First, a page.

Gautam Gambhir feels that the inaugural World Test Championship (WTC) Final, although interesting, isn’t as important as the 50-over World Cup. He added that the WTC is being ‘hyped’ and its comparison with the World Cup is an ‘exaggeration’.
Many red-ball specialists, including India‘s Ajinkya Rahane, Cheteshwar Pujara, and Ishant Sharma, have said that WTC Final is like a World Cup for them. But, Gambhir suggested that players who play all formats might not feel the same.
“It’s the inaugural World Test Championship, you’ll surely want to win it, both teams will want to win it but to compare it with the World Cup is a bit exaggerated,” the former Indian batsman said during an interaction with AajTak.
“Perhaps it’s more exaggerated for those players who only play red-ball cricket. Those who play all formats might not consider it that important because they know it’ll come again soon. So, if it’s coming every other year, I don’t think it should be hyped or inflated too much,” he added.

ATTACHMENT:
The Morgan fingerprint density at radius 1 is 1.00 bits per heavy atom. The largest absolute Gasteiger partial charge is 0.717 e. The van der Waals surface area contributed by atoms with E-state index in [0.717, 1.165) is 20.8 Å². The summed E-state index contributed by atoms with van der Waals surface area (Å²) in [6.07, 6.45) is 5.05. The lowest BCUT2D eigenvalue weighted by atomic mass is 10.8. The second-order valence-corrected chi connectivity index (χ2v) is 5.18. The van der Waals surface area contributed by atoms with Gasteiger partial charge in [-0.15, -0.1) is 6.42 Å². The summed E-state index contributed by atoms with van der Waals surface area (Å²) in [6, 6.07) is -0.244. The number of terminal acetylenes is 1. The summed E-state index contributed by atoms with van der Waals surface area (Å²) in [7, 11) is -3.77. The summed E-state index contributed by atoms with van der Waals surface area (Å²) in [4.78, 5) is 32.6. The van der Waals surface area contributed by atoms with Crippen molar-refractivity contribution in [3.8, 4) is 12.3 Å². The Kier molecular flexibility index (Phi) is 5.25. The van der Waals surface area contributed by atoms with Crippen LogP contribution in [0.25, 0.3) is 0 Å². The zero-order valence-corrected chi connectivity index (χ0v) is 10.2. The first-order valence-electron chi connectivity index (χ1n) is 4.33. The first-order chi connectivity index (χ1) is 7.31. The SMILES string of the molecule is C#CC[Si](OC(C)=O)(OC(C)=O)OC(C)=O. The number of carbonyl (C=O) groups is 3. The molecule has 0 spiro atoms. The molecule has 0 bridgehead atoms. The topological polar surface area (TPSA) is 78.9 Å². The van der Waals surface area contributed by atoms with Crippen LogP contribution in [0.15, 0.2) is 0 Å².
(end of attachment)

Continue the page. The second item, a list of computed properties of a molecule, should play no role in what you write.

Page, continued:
Since the World Cup is played every four years, Gambhir feels that the 50-over marquee event attains its importance because every team goes through a lot of changes between two editions. He also highlighted the emotional aspects of the World Cup.
“Whichever team plays well will surely win. But you can’t compare the World Test Championship to the World Cup because the latter comes every four years whereas the World Test Championship will be played every other year,” he stated.
“We consider the World Cup that important because a lot of things change in four years. Those who played [in one] World Cup, can they maintain themselves at that level of performance after four years?” he added.
“Will they play or not, you never know, so it attains that importance. You must have seen that when teams are knocked out of a World Cup, a lot of people get very emotional,” he concluded.
Talking about the inaugural WTC Final, India will take on New Zealand in the marquee clash at the Ageas Bowl in Southampton. The match will commence at 3:30 pm IST on Friday, June 18.